The absence of definition of ‘fundamental non-performance’ is obviously the result of a policy to keep an open principle in order to be able to adapt itself to new developments in relation to this issue. Nevertheless, such attitude lacks of some practicability. Indeed, in the absence of any guideline, the legal practitioners would have recourse to the arbitral awards to which the website refers to. However, those arbitral awards do not give a clear picture either. For instance, it was considered that a party to a sub-contract was entitled to abandon, without notice, the construction site after the failure from the other party to comply with an agreement about the revision of price.86 Indeed, in the case at hand, that other party (the Respondent) undertook an unconditional obligation to determine the increase of the contract price and to pay that price. Since the sub-contract is independent from the contract between the Respondent and the employer, the position of the employer in relation to the principle of an increase of the contract price was considered irrelevant. Also, in the ICC Arbitral Award N° 8365 of 1996 it was held that a party could avoid the contract only if the breach of its co-contractant is ‘substantial’.87 Defining fundamental by substantial results to be a tautology and in itself is not conclusive. In another case88, the Arbitral Tribunal considered that regard has to be had on the intention of the parties to ascertain whether or not the non-performance is fundamental.
Those few illustrations lead to the impossibility to determine a definition of fundamental non-performance. On the other hand, some arbital awards89 when applying the lex mercatoria apply or refer to the UNIDROIT Principles90 which contain provisions dealing with the right to terminate a contract in case of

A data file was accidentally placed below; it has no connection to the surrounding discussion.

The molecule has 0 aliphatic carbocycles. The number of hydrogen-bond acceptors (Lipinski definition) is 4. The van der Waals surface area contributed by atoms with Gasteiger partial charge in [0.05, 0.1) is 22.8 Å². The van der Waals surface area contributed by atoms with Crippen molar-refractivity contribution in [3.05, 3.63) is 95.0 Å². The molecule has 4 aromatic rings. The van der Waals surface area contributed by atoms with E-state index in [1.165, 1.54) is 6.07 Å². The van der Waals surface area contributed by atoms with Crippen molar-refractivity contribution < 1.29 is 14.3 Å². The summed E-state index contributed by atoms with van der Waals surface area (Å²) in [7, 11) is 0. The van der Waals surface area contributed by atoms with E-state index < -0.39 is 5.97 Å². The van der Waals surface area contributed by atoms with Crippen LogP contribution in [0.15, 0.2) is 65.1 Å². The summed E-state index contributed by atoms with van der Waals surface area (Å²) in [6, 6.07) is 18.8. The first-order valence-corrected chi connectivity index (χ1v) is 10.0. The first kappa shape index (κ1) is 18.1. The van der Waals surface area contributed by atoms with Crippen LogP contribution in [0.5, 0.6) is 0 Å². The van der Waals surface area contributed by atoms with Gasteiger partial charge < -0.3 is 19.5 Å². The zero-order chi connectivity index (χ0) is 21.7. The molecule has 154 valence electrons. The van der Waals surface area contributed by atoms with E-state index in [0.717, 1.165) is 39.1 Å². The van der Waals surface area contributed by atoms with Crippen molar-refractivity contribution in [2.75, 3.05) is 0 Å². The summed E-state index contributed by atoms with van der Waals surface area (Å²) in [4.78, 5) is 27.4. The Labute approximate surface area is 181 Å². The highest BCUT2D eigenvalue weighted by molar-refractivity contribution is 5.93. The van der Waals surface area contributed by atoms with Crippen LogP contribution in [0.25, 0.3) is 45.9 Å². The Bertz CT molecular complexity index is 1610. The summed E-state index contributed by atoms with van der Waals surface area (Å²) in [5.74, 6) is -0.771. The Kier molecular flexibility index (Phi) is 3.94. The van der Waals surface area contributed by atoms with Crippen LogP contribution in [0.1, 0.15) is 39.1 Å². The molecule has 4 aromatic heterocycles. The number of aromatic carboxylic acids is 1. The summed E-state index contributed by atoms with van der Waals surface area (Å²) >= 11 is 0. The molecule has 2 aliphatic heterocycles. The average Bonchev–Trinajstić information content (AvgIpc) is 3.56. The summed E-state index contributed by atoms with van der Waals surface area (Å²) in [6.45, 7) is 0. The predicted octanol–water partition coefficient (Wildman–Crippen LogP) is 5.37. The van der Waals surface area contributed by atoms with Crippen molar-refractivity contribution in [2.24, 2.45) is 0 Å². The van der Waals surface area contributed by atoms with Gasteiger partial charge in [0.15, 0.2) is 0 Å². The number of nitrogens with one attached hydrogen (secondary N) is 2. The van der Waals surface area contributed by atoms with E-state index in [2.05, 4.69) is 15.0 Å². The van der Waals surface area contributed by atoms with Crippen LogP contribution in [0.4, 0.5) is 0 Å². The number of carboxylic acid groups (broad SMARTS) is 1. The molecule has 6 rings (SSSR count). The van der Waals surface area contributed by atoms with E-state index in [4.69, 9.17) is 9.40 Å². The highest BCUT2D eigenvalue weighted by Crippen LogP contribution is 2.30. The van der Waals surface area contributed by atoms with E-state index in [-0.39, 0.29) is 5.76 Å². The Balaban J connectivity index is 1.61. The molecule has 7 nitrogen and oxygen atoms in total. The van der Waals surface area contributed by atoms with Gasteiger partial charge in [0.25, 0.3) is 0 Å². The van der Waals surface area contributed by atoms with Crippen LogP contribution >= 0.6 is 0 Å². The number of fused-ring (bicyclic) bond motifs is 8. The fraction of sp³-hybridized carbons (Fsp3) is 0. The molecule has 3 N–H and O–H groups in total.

The UNIDROIT Principles are not the only codification to which one can refer. The Principles of European Contract Law contain provisions very similar to those of UNIDROIT. Moreover, both instruments are mentioned in the Central List website.92
UNIDROIT Principle 7.3.1 and PECL article 8:103 provide a real guideline and official commentaries on the right to terminate a contract. Principle 7.3.1(2) provides that ‘[i]n determining whether a failure to perform an obligation amounts to a fundamental non-performance regard shall be had, in particular, to whether (a) the non-performance substantially deprives the aggrieved party of what it was entitled to expect under the contract unless the other party did not foresee and could not reasonably have foreseen such result; (b) strict compliance with the obligation which has not been performed is of essence under the contract; (c) the non-performance is intentional or reckless; (d) the non-performance gives the aggrieved party reason to believe that it cannot rely on the other party's future performance; (e) the non-performing party will suffer disproportionate loss as a result of the preparation or performance if the contract is terminated’.